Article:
Jonathan Chait

Jonathan Chait is a senior editor at The New Republic and former assistant editor at The American Prospect. Has written for The New York Times, The Wall Street Journal, Slate, Reason, and other publications.

Recent Articles

Books in Review:

Crashing the Party: How to Tell the Truth and Still Run for President By Ralph Nader. Dunne Books, 400 pages, $14.95 Nader: Crusader, Spoiler, Icon By Justin Martin. Perseus Publishing, 288 pages, $26.00 The central element of Ralph Nader's public appeal is, and has always been, honesty. He built his image in the 1960s as an almost comically earnest man, eschewing all worldly comforts and tirelessly uncovering the facts. His most famous campaign advertisement from 2000 contrasted "campaign ads filled with half-truths" with righteous Nader himself, filmed in a cramped office, sleeves rolled up, "finding out the truth," as the narrator explained. And he plays upon this aura in his campaign memoir, subtitled How to Tell the Truth and Still Run for President . For a man in Nader's position, though, this is a less impressive claim than it sounds. Major-party candidates, who aspire to cobble together a governing majority, must shade their views to hold together a diverse coalition of voters...

Nader: Influence for Good or Ill?

Dear Bob, In stating that the Prospect invited me to review Nader's book, you're too kind. I actually invited myself, and I intended all along to use my review for a broader discussion of Nader. I don't believe the editors I worked with had any different impression. I didn't "blame" Nader for the right-wing business backlash of the 1970s. I pointed out (as an aside) that Nader discounts President Bush's depredations by predicting they will lead to a progressive counter-mobilization. If we accept this calculation, I wrote, it is only fair that we discount Nader's triumphs by the conservative counter-mobilization he did incite. You argue that "any reading of postwar history" will refute the notion that Nader inadvertently goaded 1970s conservatism. In fact, my New Republic colleague and Prospect contributor John Judis writes in "The Paradox of American Democracy" that much of business's political activity was actually public-minded, rather than narrowly interested. His book discusses...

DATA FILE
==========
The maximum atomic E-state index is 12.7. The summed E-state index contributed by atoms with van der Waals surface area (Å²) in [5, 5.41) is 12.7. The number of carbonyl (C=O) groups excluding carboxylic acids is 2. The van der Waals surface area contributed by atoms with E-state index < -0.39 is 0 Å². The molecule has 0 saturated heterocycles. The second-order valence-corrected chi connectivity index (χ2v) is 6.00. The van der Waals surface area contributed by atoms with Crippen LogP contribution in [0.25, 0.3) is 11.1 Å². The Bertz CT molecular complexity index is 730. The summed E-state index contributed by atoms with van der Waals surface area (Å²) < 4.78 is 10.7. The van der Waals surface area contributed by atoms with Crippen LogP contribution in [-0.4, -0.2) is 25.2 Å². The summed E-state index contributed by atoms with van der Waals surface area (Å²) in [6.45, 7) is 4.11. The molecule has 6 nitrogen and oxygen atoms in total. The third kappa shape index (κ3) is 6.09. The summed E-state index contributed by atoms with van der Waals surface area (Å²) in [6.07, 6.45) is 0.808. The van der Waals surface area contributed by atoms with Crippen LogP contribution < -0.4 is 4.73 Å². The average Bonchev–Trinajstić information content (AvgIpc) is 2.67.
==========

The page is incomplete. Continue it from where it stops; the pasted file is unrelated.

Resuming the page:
The Contender?

Thanks to virtually simultaneous articles last month by Joshua Green in The Washington Monthly and Jonathan Chait in The New Republic , the notion that Republican Senator John McCain should join the Democrats and run for president in 2004 has been everywhere. Indeed, on Hardball host Chris Matthews recently asked McCain himself about the notion. The senator responded, "I am very entertained by that …." But there's nothing funny about a field of lackluster Democratic candidates, and Green and Chait weren't trying to be entertaining. They were serious, and their articles have received serious response, including from Seth Gitell in the Boston Phoenix , who wrote that "McCain is too socially conservative to run as a Democrat" but argued that the Democratic party needs a candidate with McCain's foreign-policy strengths. TAP Online invited Chait and Gitell to continue their debate over whether McCain should be the Democrats candidate. We asked Chait to begin with a response to Gitell...

Devil in the Details

Gingrich vs. Free Trade House Speaker Newt Gingrich deserves creativity points for coming up with a new reason to oppose the minimum wage. Not only will it kill jobs, the Speaker told the Washington Post , but it could give Mexico a competitive advantage in some industries. It's a curious argument coming from a man who, when campaigning for NAFTA, argued that Mexico's lower wages would not give it a competitive advantage. Perhaps what he really meant was that Mexico would not gain an advantage as long as American wages continued to fall. Mandate Madness Of the initial Republican Contract proposals, few had greater bipartisan support than the measure to limit the federal government's ability to impose upon the states "unfunded mandates," or any requirements that don't come with funding to cover their costs. Not only did most Democratic members of Congress and the president endorse the idea, but so did nearly all opinion makers. "It would simply require explicit majority votes in both...

Devil in the Details

DEFICIT HYPOCRITES, I The classic definition of "pork barrel" is spending that members of Congress load onto bills to benefit their constituents. Now it has become the choice term in attacks on public spending of all kinds. And, with the summer 1994 debate over the crime bill, "pork" acquired racial overtones and took on the meaning of expenditures targeted at the inner city. Seizing upon examples such as midnight basketball, Republican opponents of the bill indiscriminately declared all urban social programs unkosher. Do these cries of pork come from tight-fisted budget hawks? Hardly. Take a few items from a recent appropriations bill, the classic serving plate for political pork: The incoming Republican chair of the Senate Budget Committee, Pete Domenici, who lambasted the crime bill for "excessive pork barrel spending," was able to secure a $3 million grant to the National Center for Genome Resources to help small businesses in New Mexico and a $250,000 grant to the city of...

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